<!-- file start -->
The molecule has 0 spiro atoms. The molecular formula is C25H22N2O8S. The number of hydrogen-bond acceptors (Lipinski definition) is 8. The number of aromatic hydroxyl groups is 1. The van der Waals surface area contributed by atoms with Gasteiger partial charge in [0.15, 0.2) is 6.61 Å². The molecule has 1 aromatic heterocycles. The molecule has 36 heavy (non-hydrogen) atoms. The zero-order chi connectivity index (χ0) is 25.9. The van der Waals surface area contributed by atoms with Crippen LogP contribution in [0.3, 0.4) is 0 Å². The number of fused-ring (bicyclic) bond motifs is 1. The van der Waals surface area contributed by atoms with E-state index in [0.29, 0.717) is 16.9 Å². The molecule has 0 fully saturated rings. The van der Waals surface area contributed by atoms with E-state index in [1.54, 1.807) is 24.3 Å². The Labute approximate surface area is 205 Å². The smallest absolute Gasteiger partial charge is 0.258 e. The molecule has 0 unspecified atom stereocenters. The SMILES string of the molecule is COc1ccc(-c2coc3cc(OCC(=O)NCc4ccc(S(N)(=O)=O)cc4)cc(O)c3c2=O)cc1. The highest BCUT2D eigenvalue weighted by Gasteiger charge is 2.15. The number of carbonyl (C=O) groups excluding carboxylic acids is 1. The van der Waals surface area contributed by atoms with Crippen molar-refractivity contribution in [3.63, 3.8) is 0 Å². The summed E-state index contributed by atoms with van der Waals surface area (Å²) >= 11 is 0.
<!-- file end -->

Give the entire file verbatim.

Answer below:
The molecule has 0 spiro atoms. The molecular formula is C25H22N2O8S. The number of hydrogen-bond acceptors (Lipinski definition) is 8. The number of aromatic hydroxyl groups is 1. The van der Waals surface area contributed by atoms with Gasteiger partial charge in [0.15, 0.2) is 6.61 Å². The molecule has 1 aromatic heterocycles. The molecule has 36 heavy (non-hydrogen) atoms. The zero-order chi connectivity index (χ0) is 25.9. The van der Waals surface area contributed by atoms with Crippen LogP contribution in [0.3, 0.4) is 0 Å². The number of fused-ring (bicyclic) bond motifs is 1. The van der Waals surface area contributed by atoms with E-state index in [0.29, 0.717) is 16.9 Å². The molecule has 0 fully saturated rings. The van der Waals surface area contributed by atoms with E-state index in [1.54, 1.807) is 24.3 Å². The Labute approximate surface area is 205 Å². The smallest absolute Gasteiger partial charge is 0.258 e. The molecule has 0 unspecified atom stereocenters. The SMILES string of the molecule is COc1ccc(-c2coc3cc(OCC(=O)NCc4ccc(S(N)(=O)=O)cc4)cc(O)c3c2=O)cc1. The highest BCUT2D eigenvalue weighted by Gasteiger charge is 2.15. The number of carbonyl (C=O) groups excluding carboxylic acids is 1. The van der Waals surface area contributed by atoms with Crippen molar-refractivity contribution in [3.63, 3.8) is 0 Å². The summed E-state index contributed by atoms with van der Waals surface area (Å²) >= 11 is 0.